A Brief Tour of the Mansion

Entrance Hall

The entrance hall is where the outside world connects to the Clay and McDowell families.  As guests enter, they are immediately met with an 1818 portrait of a young Henry Clay, and this is intentional.  It was placed there by Anne Clay McDowell to remind guests that this mansion is a symbol of Henry Clay’s legacy.  To the right of the front door, there is an 1842 drawing of Charles Dupuy.  If you had visited Ashland in the 1830s, Charles Dupuy would have most likely been the first person you would have met as you entered the mansion.  He was enslaved here until 1844.  All other spaces in the house branch off from this point.

This room was used as a space to show off the wealth and status of the family.  The Drawing Room has the most ornate mantel in the mansion, the most ornate plasterwork, and the most prized item in Henry Clay’s original parlor, his Washington Goblet.  Clay was always trying to draw a connection from his political career back to the founding of the United States and the leadership of George Washington.  In honor of Clay’s 1844 campaign, Lucretia Clay was given the massive painting of the Washington family for use in the original Ashland’s parlor.  The gift was meant to symbolize an admirer’s belief that Henry and Lucretia would be as striking a first family as the Washington’s were.  Beyond the political symbolism in the room, the space was also used for entertainment in a period where all entertainment had to be produced in the moment.  Lucretia played the piano and Anne Clay McDowell played the guitar.

Drawing Room

Dining Room

This room was originally used as a private parlor and is described by Susan Jacob Clay in the 1850s as her “Crimson Room.”  During the McDowell period this space was converted into a large dining room where their massive dining table could be expanded to seat dozens of guests.  To the right of the mantel there is a portrait of Henry Clay Jr., who was expected by his father to carry on the Clay family’s political legacy.  This responsibility burdened Henry Jr., he graduated second in his class at West Point Military Academy and became a successful lawyer in Louisville, but he always felt like he was living in his father’s shadow.  When his wife Julia Prather Clay died in childbirth he fell into a deep depression.  When the Mexican American War broke out, he signed up and was eventually killed in 1847 at the Battle of Buena Vista.  He was later buried in Frankfort, KY.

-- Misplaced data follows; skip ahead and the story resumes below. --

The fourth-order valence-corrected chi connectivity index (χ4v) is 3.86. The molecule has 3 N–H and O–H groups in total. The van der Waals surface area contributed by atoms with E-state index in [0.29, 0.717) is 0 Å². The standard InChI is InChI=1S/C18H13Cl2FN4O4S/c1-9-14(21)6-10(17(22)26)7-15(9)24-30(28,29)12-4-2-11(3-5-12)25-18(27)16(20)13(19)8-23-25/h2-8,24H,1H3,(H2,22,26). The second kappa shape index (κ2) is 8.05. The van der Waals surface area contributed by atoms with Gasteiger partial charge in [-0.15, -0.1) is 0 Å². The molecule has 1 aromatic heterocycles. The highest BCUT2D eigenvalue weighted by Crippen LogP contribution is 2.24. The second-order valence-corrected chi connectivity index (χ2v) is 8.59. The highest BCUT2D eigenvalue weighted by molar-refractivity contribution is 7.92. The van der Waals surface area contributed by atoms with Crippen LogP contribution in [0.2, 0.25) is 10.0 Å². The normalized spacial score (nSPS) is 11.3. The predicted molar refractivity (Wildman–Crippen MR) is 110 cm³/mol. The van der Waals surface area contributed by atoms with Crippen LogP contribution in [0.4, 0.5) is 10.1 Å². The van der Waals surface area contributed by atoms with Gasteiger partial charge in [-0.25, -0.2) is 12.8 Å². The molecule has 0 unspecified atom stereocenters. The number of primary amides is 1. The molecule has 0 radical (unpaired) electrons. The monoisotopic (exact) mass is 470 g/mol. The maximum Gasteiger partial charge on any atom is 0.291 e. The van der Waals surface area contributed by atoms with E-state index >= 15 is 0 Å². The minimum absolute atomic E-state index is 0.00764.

Henry Clay’s legal career was immensely successful, influencing legal precedent on both the local and national levels.  Beyond being a successful politician and lawyer, Clay was a self-proclaimed “Scientific Farmer”, and he took great pride in the success of Ashland’s crops and livestock.  The main cash crop at Ashland, and in the bluegrass region, was hemp.  According to Clay, Kentucky was the prime location for hemp cultivation because of its abundance of enslaved labor.  That valuable hemp was turned into fabric and rope for use in bags on cotton plantations, along with sails and rigging for sailing ships.  All of Ashland’s agricultural success was due to the labor of people enslaved on the property.



Many visitors describe this as their favorite room.  The walnut paneling and ribbed dome with a skylight are James Clay’s version of the original library designed for Henry Clay by Benjamin Latrobe.  Above the mantel there is a large lithograph titled “Henry Clay’s Farewell Address to the Senate”.  Clay retired from the Senate in 1842 with hopes of becoming the President in 1844 and then retiring again to Ashland.  In previous years he had been the Speaker of the House and Secretary of State.  He crafted both the Missouri Compromise in 1820 and the Tariff Compromise of 1833, both narrowly averting Civil War.  However, his retirement did not last long.  With tensions rising, he returned to the Senate in 1849 where he planned to create a new compromise that would calm the division over the expansion of slavery after the Mexican American War.  He succeeded in creating the Compromise of 1850, which was able to avert Civil War until 1861, but this action left millions enslaved while also strengthening the Fugitive Slave Law. Clay died in 1852, but his political legacy was directly influential to Abraham Lincoln who described Clay as his, “Beau Ideal of a Statemen.”  Near the entry to the library visitors will see a book that was a gift from Clay to Lincoln and an 1844 poll sheet from Illinois where Lincoln can be seen casting his vote for Clay.